Billionaire investor Carl Icahn, in a bid to force Michael Dell to sweeten his $24.4 billion buyout proposal for Dell Inc., said he’ll come up with a higher offer for the PC maker by Friday morning.
The new bid will be “vastly superior” to the founder’s offer, Icahn said Thursday on Bloomberg Television’s “Street Smart” with Trish Regan. “We’re going to come in and add into the package — which we think is superior already.”
Icahn, who holds an 8.7 percent stake in Dell, has been agitating for months to try to force Michael Dell and buyout partner Silver Lake Management LLC to sweeten their $13.65-a- share offer. His latest plan would offer Dell shareholders $14 or the ability to retain equity in a publicly traded portion of the company — rather than the buyout group’s deal that takes all the shares off the table for outside investors.
The increased offer will include a warrant, Icahn said.
“We think the warrant will be around $20, to buy the stock at $20, and we’re going to give the shareholders a piece of that warrant,” Icahn said in the interview. “We think that will make it definitely superior. We think, after talking to a number of shareholders, that this should win the day for us. But you can’t be sure obviously.”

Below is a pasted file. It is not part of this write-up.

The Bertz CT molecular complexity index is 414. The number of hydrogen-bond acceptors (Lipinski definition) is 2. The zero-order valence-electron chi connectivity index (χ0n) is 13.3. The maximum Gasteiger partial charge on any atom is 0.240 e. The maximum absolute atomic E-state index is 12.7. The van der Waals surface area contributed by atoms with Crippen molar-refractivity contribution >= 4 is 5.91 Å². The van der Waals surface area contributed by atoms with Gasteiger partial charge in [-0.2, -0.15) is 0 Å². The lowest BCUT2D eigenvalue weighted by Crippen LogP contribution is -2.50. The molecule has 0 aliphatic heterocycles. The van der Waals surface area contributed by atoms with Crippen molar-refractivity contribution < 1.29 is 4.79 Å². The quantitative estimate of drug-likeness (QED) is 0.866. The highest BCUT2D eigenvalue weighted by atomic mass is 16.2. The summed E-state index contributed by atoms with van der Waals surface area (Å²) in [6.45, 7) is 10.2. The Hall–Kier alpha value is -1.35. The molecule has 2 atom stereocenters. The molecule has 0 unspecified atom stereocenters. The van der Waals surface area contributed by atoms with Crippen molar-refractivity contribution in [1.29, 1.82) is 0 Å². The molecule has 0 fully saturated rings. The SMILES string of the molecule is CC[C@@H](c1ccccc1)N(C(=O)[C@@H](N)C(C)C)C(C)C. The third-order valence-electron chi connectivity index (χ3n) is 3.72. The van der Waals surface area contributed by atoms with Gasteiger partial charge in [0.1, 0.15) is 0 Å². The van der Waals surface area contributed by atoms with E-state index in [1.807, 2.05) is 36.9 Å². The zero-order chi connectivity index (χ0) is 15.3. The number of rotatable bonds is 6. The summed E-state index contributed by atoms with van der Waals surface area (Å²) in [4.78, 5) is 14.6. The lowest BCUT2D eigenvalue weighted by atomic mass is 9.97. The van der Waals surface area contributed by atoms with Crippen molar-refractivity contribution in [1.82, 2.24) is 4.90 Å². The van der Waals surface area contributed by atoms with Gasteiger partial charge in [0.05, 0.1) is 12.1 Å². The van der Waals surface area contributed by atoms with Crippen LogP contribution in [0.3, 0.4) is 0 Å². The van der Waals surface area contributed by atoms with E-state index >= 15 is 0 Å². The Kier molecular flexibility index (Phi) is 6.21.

This would be the fourth effort by Icahn to scuttle Dell’s buyout. In March, Icahn offered $15 a share in cash for as much as 58.1 percent of the stock. Then, in May, he teamed up with Southeastern Asset Management Inc. to offer investors $12 a share in cash or additional Dell stock while letting them retain stakes in a public company. Last month, he offered to help finance the last $14-a-share buyback proposal.
Shareholders are set to vote on the Silver Lake-led offer next week, after an earlier effort by Icahn to block the deal in Delaware court failed. The court argued that Icahn’s offer can’t be superior to Michael Dell’s because it’s not a full takeover.
Proxy advisory firm Institutional Shareholder Services Inc. recommended Dell shareholders vote for the $24.4 billion buyout by Dell and Silver Lake. Glass, Lewis & Co., another shareholder adviser, also backed the buyout proposal. A vote will be held at Dell’s Round Rock, Texas, headquarters July 18.
“From a public company shareholder’s perspective, if your CEO is willing to buy your falling knife for the privilege of catching it, there is probably a price at which you should let him,” ISS said in its July 7 report.
In a letter to Dell shareholders, Icahn urged them to seek a higher price for their shares in court, by exercising so- called “appraisal” rights available to shareholders of companies incorporated in Delaware. An October closing date for the deal would give investors until December to decide whether they want Dell’s price or a court appraisal, he said.
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